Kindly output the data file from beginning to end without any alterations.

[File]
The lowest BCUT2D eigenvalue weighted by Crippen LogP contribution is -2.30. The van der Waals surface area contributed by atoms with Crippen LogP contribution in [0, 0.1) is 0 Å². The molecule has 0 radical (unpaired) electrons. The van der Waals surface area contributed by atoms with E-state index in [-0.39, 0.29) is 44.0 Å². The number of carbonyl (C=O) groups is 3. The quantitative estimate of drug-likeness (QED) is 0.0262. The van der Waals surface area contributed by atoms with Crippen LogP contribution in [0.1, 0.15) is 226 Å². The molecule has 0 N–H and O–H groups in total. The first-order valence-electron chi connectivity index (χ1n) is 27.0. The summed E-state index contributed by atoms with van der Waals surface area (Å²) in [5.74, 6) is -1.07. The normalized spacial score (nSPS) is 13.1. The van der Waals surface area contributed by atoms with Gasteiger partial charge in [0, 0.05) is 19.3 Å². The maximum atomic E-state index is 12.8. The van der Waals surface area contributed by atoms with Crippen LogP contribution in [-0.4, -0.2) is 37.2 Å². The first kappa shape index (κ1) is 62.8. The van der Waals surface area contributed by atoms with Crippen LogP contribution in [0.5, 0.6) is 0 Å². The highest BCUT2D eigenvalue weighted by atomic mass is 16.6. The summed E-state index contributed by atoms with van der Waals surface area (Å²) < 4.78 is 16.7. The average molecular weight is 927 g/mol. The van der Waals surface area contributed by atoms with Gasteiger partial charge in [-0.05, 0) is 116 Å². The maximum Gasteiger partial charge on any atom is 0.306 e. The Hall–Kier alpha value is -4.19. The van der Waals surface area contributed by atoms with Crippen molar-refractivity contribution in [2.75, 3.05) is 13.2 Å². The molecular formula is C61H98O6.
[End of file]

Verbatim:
The lowest BCUT2D eigenvalue weighted by Crippen LogP contribution is -2.30. The van der Waals surface area contributed by atoms with Crippen LogP contribution in [0, 0.1) is 0 Å². The molecule has 0 radical (unpaired) electrons. The van der Waals surface area contributed by atoms with E-state index in [-0.39, 0.29) is 44.0 Å². The number of carbonyl (C=O) groups is 3. The quantitative estimate of drug-likeness (QED) is 0.0262. The van der Waals surface area contributed by atoms with Crippen LogP contribution in [0.1, 0.15) is 226 Å². The molecule has 0 N–H and O–H groups in total. The first-order valence-electron chi connectivity index (χ1n) is 27.0. The summed E-state index contributed by atoms with van der Waals surface area (Å²) in [5.74, 6) is -1.07. The normalized spacial score (nSPS) is 13.1. The van der Waals surface area contributed by atoms with Gasteiger partial charge in [0, 0.05) is 19.3 Å². The maximum atomic E-state index is 12.8. The van der Waals surface area contributed by atoms with Crippen LogP contribution in [-0.4, -0.2) is 37.2 Å². The first kappa shape index (κ1) is 62.8. The van der Waals surface area contributed by atoms with Crippen LogP contribution in [0.5, 0.6) is 0 Å². The highest BCUT2D eigenvalue weighted by atomic mass is 16.6. The summed E-state index contributed by atoms with van der Waals surface area (Å²) < 4.78 is 16.7. The average molecular weight is 927 g/mol. The van der Waals surface area contributed by atoms with Gasteiger partial charge in [-0.05, 0) is 116 Å². The maximum Gasteiger partial charge on any atom is 0.306 e. The Hall–Kier alpha value is -4.19. The van der Waals surface area contributed by atoms with Crippen molar-refractivity contribution in [2.75, 3.05) is 13.2 Å². The molecular formula is C61H98O6.